The powers-that-be of the city at that time made the decision that all new construction had to be of stone or brick masonry.
They also opted to raise the city up from the muck in which its original streets lay by building tall retaining walls on either side of the old streets, filling in the space between the walls and paving over the fill to raise the streets.
The new streets were now one story higher than the old sidewalks that ran alongside them. Buildings were constructed, without owners being aware that their first floors were soon to become basements.
Eventually, sidewalks closed the gap between the new streets and the second stories of buildings, leaving hollow tunnels between the old and new sidewalks. These tunnels created the passageways of today's Underground.
After the fire, the Yukon Gold Rush brought people and prosperity to Seattle, along with a variety of disreputable businesses. When it was all over with, the reputable businesses went uptown and the area earned a bad name.
For nearly two-thirds of a century, Pioneer Square was left untouched.
Then Speidel came into the picture and in 1970, the Seattle City Council adopted an ordinance naming 20 square blocks in Pioneer Square a Historic District, the city's first neighborhood to be listed as such in the National Register of Historic Places. After a half hour introduction into this history, our tour group was divided into three smaller groups, which were each taken by a guide to roam the subterranean passages that once were the main roads and first-floor storefronts of old downtown Seattle.
We went to three different sections of the Underground, about three blocks total and learned of the various businesses that were once located in these areas.
The passageways were clearly marked and there were remains of signs and other artifacts, as well as photos of old Seattle.
At one point, through a skylight, you could see the sidewalks above you and watch people's feet walk by. It was an eerie, but fascinating feeling to walk through the dank tunnels, knowing that Seattle's pioneers once trod upon these passageways as they went about their business so many years ago.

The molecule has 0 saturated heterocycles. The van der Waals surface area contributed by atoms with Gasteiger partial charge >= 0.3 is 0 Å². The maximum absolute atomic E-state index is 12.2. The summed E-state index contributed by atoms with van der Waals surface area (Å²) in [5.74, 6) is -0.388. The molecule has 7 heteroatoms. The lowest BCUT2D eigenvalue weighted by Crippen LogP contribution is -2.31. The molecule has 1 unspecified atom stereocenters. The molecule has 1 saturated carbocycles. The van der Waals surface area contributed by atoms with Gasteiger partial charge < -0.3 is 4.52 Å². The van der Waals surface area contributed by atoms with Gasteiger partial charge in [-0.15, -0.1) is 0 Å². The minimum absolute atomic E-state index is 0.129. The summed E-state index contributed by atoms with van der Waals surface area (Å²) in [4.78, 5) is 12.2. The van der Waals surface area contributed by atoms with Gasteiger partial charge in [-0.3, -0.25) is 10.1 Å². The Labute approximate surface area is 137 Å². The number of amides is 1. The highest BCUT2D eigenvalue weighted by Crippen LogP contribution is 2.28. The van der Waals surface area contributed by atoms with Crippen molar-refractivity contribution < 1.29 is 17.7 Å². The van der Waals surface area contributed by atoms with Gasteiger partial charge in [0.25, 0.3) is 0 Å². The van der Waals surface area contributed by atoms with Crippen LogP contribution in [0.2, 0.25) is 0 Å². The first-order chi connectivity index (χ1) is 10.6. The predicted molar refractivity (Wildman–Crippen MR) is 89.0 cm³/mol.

The tour ended at The Underground Tour Museum, where visitors could view additional artifacts from Seattle's early history and take a look at Rogue's Gallery, a display of portraits and descriptions of Seattle's more colorful characters.
Coming up into the daylight after spending an hour "down below" felt good and I decided to stroll the "modern" streets of Pioneer Square to complete my excursion. I viewed the area differently after having had an insight into its history and struggles and realized that the tour helped give me a newfound appreciation of this special section of Seattle.
Without Speidel's initiative, these streets would probably not be host to a wonderful assortment of art galleries, bookstores, specialty shops, restaurants and night clubs and it certainly wouldn't be the thriving, colorful place it is today.
For more information about Bill Speidel's Underground Tour, call (206) 682-4646. Tickets are on a first-come, first-serve basis and reservations are not accepted.